- The Third book I bought at Somerset was The Peony Lantern by Frances Watts
Frances Watts, during a session I attended at Somerset Literary Festival, explained her research of Japan. I loved the layer after layer of sensory images filling my mind. I discovered her story had the added depth of the smallest details. How the people travelled, the distances from one district to the other. The dress and seasonal festivals were all entwined in this story.
Kasumi is an Inn Keepers daughter, she who loves her mountain village and its surrounding forest. She is outspoken and difficult for her father to manage. When a Samurai Master takes her to the teeming city of Edo as lady-in-waiting to his new wife, she thinks it is an escape. Learning to fit in is difficult with a distant mistress as her companion. There are secrets she must keep. They are dangerous for her mistress and herself. Her master’s nephew is a distraction with his love of art and her own artistic talents revealed.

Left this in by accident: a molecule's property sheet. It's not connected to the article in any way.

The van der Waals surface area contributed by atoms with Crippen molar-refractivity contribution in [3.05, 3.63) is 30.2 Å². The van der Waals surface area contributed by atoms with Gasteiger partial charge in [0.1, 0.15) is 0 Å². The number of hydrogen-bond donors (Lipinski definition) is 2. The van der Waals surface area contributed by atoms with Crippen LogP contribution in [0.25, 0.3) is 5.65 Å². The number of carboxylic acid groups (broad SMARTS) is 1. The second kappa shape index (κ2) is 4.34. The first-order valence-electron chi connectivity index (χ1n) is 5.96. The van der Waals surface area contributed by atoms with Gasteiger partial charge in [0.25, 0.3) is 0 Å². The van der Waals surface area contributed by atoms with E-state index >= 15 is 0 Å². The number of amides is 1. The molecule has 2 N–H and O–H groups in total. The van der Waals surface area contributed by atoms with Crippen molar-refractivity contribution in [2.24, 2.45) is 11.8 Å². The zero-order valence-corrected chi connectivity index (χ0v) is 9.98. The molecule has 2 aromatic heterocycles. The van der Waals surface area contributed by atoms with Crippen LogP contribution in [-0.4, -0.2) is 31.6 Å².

The setting is a time of upheaval in Japan. The black ships from America arrived to force Japan to accept trade. The opposing factions of loyalty to the Shogun and the Emperor make it a dangerous place to live. Could Kasumi solve the mystery of who the spy could be? Could she find true love? Would she have to return to her village and marry the yam man her father would arrange for her?